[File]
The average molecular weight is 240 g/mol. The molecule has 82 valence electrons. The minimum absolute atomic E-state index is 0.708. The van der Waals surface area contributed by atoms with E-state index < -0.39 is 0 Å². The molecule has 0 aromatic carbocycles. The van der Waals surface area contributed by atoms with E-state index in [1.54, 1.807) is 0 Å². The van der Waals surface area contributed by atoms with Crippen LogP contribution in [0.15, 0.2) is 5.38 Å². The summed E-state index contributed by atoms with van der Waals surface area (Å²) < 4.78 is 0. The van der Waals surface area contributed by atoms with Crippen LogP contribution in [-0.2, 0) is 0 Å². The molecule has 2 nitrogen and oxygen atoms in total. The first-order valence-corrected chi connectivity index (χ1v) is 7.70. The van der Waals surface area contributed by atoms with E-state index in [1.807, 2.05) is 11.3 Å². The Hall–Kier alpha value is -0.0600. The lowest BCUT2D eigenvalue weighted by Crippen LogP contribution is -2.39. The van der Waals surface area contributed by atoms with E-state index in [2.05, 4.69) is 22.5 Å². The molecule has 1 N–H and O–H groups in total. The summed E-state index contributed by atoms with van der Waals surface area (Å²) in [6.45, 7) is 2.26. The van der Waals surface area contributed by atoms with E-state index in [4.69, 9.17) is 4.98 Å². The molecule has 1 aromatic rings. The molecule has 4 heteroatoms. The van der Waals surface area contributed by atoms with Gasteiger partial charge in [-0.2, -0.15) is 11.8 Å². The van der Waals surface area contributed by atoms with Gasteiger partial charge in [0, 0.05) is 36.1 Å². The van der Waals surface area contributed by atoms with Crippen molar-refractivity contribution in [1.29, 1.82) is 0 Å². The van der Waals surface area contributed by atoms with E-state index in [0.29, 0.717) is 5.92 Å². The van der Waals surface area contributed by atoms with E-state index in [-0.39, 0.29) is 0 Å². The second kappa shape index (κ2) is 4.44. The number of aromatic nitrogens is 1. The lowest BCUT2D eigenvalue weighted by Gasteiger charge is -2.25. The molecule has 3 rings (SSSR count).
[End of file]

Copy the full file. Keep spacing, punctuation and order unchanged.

The average molecular weight is 240 g/mol. The molecule has 82 valence electrons. The minimum absolute atomic E-state index is 0.708. The van der Waals surface area contributed by atoms with E-state index < -0.39 is 0 Å². The molecule has 0 aromatic carbocycles. The van der Waals surface area contributed by atoms with E-state index in [1.54, 1.807) is 0 Å². The van der Waals surface area contributed by atoms with Crippen LogP contribution in [0.15, 0.2) is 5.38 Å². The summed E-state index contributed by atoms with van der Waals surface area (Å²) < 4.78 is 0. The van der Waals surface area contributed by atoms with Crippen LogP contribution in [-0.2, 0) is 0 Å². The molecule has 2 nitrogen and oxygen atoms in total. The first-order valence-corrected chi connectivity index (χ1v) is 7.70. The van der Waals surface area contributed by atoms with E-state index in [1.807, 2.05) is 11.3 Å². The Hall–Kier alpha value is -0.0600. The lowest BCUT2D eigenvalue weighted by Crippen LogP contribution is -2.39. The van der Waals surface area contributed by atoms with E-state index in [2.05, 4.69) is 22.5 Å². The molecule has 1 N–H and O–H groups in total. The summed E-state index contributed by atoms with van der Waals surface area (Å²) in [6.45, 7) is 2.26. The van der Waals surface area contributed by atoms with E-state index in [4.69, 9.17) is 4.98 Å². The molecule has 1 aromatic rings. The molecule has 4 heteroatoms. The van der Waals surface area contributed by atoms with Gasteiger partial charge in [-0.2, -0.15) is 11.8 Å². The van der Waals surface area contributed by atoms with Gasteiger partial charge in [0, 0.05) is 36.1 Å². The van der Waals surface area contributed by atoms with Crippen molar-refractivity contribution in [1.29, 1.82) is 0 Å². The van der Waals surface area contributed by atoms with E-state index in [0.29, 0.717) is 5.92 Å². The van der Waals surface area contributed by atoms with E-state index in [-0.39, 0.29) is 0 Å². The second kappa shape index (κ2) is 4.44. The number of aromatic nitrogens is 1. The lowest BCUT2D eigenvalue weighted by Gasteiger charge is -2.25. The molecule has 3 rings (SSSR count).